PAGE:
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» VIEW ALL POSTS Oct 19 2010   6:05PM GMT

Ozzie’s leaving the latest sign to break up Microsoft?



Posted by: Scot Petersen
Tags:
CIO
Microsoft

It’s been years since the talk to break up Microsoft. When the company was on trial for antitrust violations in 2000, many experts felt that a breakup was just punishment.

But as time went on, many others, from a purely technological or financial standpoint, felt that breaking up was the right thing to do for the Redmond behemoth. Its stock has languished in recent years despite constant growth, and investors worry that as Microsoft cedes more control of your computing environment to Google, Apple and Facebook, its future growth prospects look dim.

They are right, and the future may be now as users in the mobile workforce start demanding more flexible and efficient computing alternatives.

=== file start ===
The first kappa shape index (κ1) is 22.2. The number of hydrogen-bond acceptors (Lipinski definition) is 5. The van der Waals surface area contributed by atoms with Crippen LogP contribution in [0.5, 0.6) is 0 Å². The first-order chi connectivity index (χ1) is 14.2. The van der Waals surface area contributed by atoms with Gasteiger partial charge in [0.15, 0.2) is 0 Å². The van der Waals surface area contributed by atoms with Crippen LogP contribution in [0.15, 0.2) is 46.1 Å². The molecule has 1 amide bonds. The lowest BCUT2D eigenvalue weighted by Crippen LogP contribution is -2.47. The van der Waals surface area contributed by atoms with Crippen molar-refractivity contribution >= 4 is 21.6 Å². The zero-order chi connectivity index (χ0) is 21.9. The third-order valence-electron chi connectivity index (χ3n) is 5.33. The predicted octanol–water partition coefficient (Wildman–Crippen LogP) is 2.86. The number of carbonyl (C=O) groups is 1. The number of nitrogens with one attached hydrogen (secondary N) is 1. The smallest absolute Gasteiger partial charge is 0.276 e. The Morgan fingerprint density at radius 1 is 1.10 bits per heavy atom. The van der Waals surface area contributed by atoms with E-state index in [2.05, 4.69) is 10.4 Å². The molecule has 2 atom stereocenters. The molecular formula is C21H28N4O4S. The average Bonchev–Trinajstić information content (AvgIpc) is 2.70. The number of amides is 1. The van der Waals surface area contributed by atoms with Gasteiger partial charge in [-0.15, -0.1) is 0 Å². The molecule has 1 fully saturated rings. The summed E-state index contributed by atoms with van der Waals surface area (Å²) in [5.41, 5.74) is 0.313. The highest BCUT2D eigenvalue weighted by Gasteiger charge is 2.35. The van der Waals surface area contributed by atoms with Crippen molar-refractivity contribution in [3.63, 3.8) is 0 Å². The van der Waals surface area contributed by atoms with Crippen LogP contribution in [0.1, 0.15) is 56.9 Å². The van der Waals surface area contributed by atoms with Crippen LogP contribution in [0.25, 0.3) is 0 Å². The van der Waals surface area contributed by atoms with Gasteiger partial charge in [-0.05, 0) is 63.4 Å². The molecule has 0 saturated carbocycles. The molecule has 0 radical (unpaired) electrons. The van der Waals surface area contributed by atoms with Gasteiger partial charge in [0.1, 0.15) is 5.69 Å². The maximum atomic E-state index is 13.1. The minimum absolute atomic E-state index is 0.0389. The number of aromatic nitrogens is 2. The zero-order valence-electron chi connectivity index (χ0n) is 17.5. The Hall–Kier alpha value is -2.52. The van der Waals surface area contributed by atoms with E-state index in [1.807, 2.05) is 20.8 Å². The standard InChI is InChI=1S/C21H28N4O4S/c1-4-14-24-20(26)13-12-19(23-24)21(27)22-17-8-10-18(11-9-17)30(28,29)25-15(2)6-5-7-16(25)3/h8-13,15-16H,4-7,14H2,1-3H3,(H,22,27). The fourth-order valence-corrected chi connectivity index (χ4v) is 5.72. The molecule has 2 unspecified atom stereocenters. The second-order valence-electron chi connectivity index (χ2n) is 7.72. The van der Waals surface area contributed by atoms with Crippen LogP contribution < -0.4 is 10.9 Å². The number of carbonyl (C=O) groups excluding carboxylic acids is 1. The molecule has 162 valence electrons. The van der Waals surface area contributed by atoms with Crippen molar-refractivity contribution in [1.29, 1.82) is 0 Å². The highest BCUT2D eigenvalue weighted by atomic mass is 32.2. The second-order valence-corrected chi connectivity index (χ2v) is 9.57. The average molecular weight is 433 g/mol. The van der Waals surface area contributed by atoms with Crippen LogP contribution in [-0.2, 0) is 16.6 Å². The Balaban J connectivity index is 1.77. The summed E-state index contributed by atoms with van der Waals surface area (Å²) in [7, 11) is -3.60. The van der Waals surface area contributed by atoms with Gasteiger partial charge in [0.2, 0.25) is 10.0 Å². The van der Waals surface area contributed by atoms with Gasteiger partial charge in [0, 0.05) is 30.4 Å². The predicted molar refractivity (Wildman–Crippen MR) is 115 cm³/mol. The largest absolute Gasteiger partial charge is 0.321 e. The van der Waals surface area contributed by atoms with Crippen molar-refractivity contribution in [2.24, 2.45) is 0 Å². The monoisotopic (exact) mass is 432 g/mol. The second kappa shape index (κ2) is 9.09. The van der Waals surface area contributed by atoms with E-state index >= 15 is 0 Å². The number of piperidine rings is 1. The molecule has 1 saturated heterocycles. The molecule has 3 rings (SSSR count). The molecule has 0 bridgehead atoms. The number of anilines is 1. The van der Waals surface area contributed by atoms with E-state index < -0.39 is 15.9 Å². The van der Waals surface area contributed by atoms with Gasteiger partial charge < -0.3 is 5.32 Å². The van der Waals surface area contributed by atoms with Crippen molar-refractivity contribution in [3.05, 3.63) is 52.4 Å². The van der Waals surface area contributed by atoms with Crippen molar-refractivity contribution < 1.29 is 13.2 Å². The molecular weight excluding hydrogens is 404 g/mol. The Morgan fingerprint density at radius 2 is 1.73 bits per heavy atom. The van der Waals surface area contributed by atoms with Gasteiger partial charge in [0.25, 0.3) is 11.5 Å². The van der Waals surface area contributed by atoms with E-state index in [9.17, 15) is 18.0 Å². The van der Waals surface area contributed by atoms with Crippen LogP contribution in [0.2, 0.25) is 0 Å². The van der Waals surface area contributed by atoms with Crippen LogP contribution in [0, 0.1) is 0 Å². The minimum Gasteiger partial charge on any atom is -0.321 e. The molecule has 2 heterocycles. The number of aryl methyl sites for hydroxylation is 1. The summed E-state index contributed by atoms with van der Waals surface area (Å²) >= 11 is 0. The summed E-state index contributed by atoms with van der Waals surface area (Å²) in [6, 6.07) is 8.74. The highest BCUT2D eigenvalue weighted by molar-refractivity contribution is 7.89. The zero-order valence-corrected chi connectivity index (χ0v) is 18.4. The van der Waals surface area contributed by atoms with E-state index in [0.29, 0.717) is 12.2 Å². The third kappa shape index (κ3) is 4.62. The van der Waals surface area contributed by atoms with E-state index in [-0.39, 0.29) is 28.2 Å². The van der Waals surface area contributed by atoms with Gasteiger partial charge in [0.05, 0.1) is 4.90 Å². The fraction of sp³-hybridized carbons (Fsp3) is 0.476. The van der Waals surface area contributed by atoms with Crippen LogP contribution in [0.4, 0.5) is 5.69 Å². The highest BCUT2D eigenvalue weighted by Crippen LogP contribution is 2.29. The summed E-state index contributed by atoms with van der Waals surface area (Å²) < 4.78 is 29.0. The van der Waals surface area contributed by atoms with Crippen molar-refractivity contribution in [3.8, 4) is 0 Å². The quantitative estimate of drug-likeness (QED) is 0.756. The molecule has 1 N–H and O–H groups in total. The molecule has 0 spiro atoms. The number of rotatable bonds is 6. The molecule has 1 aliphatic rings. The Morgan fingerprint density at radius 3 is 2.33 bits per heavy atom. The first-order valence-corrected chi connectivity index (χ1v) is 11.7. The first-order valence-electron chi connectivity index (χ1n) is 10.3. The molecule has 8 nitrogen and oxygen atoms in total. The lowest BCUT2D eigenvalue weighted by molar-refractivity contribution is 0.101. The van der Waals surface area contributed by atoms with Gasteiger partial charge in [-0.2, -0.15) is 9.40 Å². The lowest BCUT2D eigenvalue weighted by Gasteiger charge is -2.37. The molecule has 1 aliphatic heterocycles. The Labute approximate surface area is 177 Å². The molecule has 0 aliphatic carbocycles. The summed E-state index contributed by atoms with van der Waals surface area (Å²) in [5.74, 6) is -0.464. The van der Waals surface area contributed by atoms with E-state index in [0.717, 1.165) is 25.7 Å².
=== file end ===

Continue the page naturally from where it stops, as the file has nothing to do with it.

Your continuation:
The announcement this week that Ray Ozzie is leaving his post as Microsoft’s chief software architect, plus some illuminating comments by IDC analyst Al Hilwa, makes me think that it’s time to revisit this theory once again.

Microsoft has gotten too big to maneuver with the likes of the Big Three. “Microsoft’s business is probably too diversified to really depend on a single visionary or software architect,” Hilwa told The Microsoft Blog. “And besides, it is hard to operate when almost each division has a president with his own vision for the group.”

The day is certainly past when Microsoft should go the way of Standard Oil or AT&T, and the new power structure in the industry perhaps vindicates the company’s defense of its earlier business practices. It’s also way too late to recapture, for some, the days when the company didn’t have to work hard to attract and keep the best employees, some of whom are saying goodbye in interesting ways.

But it’s not too late for Microsoft to start taking some bold steps and start creating a future in which it can serve its customers and its investors with equal assurance. That includes breaking up or spinning out segments of the company that can flourish with less corporate overhead and more focus.

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